The New York Times lost its statistics star Nate Cohn Silver and his 538 franchise, which was highly trafficked, to ESPN in July 2013. It found a way of filling the void by creating a data-driven political and policy brand called The Upshot. The website launched the next April. The Times also discovered another Nate Cohn (last name Cohn), who is a precocious numbers-cruncher, polling whiz, and has become the face of election analysis at the paper. (See also Steve Kornacki, Ezra Klein etc.). They’ve added some firepower to the nerd media genre.
Cohn joined the Times in late 2013 and has since amassed a loyal following with his coverage of polling and demographics. Cohn’s prescient analysis of Mitch McConnell’s reelection prospects leading into the midterms was one of his first hits. (“The polls overstate McConnell’s vulnerability.”) He is also your go to for, say, a demotic explanation why “Republicans don’t necessarily need significant gains in Hispanic voter support to win the presidency.” A story The Upshot ran Nov. 20, or, as Cohn’s Dec. 17 article stated, “Why the Cuba Issue no Longer Cuts against Democrats in Florida.”
Cohn’s typical day might include merging nate cohn five preterm surveys and reweighting them, like Cohn did over Thanksgiving. Or, burying his nose into the North Carolina voter districts file to find out the exact percentage of the population that is white or over 65. This is what Cohn was doing when I visited him in The Upshot’s corner of Nate cohn The Times’ D.C bureau. “I look through data sets. “If someone would like to know the black share in Georgia’s electorate in 2010, I can give them that information.” (28.3%)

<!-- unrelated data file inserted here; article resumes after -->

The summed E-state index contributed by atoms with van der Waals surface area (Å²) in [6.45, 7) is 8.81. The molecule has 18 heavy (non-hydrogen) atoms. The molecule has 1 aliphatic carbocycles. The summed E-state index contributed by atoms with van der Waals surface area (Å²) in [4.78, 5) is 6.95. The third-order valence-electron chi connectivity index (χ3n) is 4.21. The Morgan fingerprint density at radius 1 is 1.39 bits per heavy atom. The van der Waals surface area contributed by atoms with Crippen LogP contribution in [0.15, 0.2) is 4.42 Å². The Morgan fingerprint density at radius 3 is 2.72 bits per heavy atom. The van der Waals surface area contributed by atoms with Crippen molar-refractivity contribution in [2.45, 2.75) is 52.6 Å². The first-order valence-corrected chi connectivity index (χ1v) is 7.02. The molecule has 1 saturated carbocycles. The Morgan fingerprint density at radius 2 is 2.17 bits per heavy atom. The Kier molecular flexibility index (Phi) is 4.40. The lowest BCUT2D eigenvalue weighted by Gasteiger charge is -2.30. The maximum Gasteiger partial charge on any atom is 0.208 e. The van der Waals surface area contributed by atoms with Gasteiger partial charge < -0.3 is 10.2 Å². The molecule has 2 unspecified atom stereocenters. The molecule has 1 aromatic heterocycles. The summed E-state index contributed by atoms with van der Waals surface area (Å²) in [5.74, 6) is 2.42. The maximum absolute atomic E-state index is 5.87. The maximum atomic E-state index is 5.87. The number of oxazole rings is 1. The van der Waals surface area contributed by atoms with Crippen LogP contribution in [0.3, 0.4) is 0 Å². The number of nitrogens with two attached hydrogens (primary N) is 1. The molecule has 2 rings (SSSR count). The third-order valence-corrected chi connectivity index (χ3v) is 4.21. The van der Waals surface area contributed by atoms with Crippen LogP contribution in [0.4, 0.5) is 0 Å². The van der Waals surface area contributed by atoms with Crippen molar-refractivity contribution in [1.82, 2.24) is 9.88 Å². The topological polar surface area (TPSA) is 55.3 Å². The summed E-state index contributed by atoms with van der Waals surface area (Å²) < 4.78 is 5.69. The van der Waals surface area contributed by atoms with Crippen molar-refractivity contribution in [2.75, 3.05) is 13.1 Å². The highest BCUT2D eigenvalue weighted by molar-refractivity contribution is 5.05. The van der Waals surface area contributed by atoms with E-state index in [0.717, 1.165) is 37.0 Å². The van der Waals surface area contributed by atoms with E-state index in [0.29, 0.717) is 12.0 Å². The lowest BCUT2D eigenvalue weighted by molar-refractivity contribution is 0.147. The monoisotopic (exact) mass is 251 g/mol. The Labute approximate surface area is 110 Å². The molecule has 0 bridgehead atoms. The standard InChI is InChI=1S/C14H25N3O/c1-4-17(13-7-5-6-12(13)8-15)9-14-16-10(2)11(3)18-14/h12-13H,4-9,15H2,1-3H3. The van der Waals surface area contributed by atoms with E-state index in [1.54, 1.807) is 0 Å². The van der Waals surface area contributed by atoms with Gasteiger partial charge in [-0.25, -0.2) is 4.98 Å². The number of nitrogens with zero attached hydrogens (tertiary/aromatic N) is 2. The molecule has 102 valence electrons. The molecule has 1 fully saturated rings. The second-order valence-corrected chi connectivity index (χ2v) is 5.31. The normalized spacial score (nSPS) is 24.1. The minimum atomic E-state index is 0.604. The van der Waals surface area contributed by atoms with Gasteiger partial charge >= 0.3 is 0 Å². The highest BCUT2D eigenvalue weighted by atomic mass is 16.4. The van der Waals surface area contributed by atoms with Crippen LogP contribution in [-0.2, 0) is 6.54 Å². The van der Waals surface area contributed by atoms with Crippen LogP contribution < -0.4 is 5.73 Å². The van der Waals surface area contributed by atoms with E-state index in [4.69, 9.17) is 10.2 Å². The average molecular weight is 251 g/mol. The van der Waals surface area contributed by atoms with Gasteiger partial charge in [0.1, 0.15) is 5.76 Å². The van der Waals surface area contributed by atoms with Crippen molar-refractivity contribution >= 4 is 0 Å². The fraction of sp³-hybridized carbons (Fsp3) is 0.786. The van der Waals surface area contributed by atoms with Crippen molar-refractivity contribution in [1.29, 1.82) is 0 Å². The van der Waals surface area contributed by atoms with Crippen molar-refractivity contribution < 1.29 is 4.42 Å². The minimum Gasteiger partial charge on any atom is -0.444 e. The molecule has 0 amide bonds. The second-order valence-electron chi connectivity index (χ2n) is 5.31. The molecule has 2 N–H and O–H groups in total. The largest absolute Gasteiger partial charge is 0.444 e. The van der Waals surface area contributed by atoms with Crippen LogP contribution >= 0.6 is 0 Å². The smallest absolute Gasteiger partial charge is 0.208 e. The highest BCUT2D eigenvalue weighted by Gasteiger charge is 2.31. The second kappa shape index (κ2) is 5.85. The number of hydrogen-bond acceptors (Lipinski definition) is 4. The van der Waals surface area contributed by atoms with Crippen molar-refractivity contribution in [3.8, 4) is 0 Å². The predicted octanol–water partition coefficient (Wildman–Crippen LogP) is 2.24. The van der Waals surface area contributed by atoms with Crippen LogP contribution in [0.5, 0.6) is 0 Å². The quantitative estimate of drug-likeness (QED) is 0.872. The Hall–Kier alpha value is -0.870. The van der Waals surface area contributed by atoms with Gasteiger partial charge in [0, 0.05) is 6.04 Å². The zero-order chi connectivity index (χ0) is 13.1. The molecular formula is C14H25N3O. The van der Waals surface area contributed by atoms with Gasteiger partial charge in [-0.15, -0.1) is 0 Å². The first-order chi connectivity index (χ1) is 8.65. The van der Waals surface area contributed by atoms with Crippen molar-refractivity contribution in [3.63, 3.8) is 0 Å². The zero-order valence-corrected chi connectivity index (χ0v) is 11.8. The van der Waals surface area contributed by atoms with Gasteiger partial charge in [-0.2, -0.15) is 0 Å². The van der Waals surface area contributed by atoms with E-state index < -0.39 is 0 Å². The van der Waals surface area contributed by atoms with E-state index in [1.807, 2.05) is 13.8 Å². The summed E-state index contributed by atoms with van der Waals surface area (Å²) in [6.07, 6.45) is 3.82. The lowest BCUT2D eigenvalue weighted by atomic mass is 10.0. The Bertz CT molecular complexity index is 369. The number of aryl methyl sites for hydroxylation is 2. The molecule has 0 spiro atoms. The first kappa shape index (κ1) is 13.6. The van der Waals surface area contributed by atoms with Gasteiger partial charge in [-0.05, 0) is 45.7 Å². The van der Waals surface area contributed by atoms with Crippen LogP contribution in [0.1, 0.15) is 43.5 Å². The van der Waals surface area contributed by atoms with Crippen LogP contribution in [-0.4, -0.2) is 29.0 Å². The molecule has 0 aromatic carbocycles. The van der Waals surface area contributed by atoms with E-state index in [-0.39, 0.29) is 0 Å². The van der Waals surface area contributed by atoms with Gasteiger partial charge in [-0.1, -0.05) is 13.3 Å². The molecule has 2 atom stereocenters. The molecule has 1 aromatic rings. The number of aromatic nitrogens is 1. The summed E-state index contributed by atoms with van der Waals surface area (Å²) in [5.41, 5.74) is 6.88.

Spat with North Carolina-based Public Policy Nate Polling. Later dubbed “The Nerud Fight of 2013” (The Guardian)
Nate cohn press release announcing
David Leonhardt was another early fan of Cohn, the Pulitzer-winning economist who was tapped to launch The Upshot after a brief stint as Washington bureau chief at The Times. Cohn was one of Leonhardt’s first Upshot hires in November 2013. He also hired Amanda Cox (one of Cohn’s graphic editors). “Nate Cohn has been a great star. It was great to watch him rise,” Franklin Foer (T.N.R.’s editor at that time) said in a Nate cohn press release announcing Cohn’s departure. Leonhardt said that Cohn was “integrated with a lot a skeptical conservative values that many people like me have worked at the Times for a while.” Also, “When we talk about stories, there’s never a moment when I have to ask him, “Do you care if it doesn’t run?’ He’s part a shift where people realize that neither is better than the other.